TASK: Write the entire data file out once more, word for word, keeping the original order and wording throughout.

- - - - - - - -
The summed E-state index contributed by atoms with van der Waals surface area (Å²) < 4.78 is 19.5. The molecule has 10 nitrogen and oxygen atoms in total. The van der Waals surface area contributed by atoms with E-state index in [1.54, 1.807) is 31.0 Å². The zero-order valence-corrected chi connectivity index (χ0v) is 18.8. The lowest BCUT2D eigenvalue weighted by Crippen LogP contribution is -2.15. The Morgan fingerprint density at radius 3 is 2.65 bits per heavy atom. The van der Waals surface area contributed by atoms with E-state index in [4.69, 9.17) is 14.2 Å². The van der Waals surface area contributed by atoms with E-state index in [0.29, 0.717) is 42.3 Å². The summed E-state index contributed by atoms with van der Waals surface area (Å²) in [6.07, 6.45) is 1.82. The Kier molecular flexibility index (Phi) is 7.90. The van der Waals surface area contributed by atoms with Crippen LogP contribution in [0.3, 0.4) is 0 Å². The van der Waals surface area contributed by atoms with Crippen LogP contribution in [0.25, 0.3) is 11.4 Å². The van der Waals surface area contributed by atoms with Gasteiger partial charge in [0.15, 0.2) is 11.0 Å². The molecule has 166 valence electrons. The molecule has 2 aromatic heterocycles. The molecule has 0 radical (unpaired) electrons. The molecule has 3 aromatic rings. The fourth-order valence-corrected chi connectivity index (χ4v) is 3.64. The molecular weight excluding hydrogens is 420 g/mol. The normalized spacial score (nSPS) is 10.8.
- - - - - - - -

The summed E-state index contributed by atoms with van der Waals surface area (Å²) < 4.78 is 19.5. The molecule has 10 nitrogen and oxygen atoms in total. The van der Waals surface area contributed by atoms with E-state index in [1.54, 1.807) is 31.0 Å². The zero-order valence-corrected chi connectivity index (χ0v) is 18.8. The lowest BCUT2D eigenvalue weighted by Crippen LogP contribution is -2.15. The Morgan fingerprint density at radius 3 is 2.65 bits per heavy atom. The van der Waals surface area contributed by atoms with E-state index in [4.69, 9.17) is 14.2 Å². The van der Waals surface area contributed by atoms with E-state index in [0.29, 0.717) is 42.3 Å². The summed E-state index contributed by atoms with van der Waals surface area (Å²) in [6.07, 6.45) is 1.82. The Kier molecular flexibility index (Phi) is 7.90. The van der Waals surface area contributed by atoms with Crippen LogP contribution in [0.3, 0.4) is 0 Å². The van der Waals surface area contributed by atoms with Crippen LogP contribution in [0.25, 0.3) is 11.4 Å². The van der Waals surface area contributed by atoms with Gasteiger partial charge in [0.15, 0.2) is 11.0 Å². The molecule has 166 valence electrons. The molecule has 2 aromatic heterocycles. The molecule has 0 radical (unpaired) electrons. The molecule has 3 aromatic rings. The fourth-order valence-corrected chi connectivity index (χ4v) is 3.64. The molecular weight excluding hydrogens is 420 g/mol. The normalized spacial score (nSPS) is 10.8.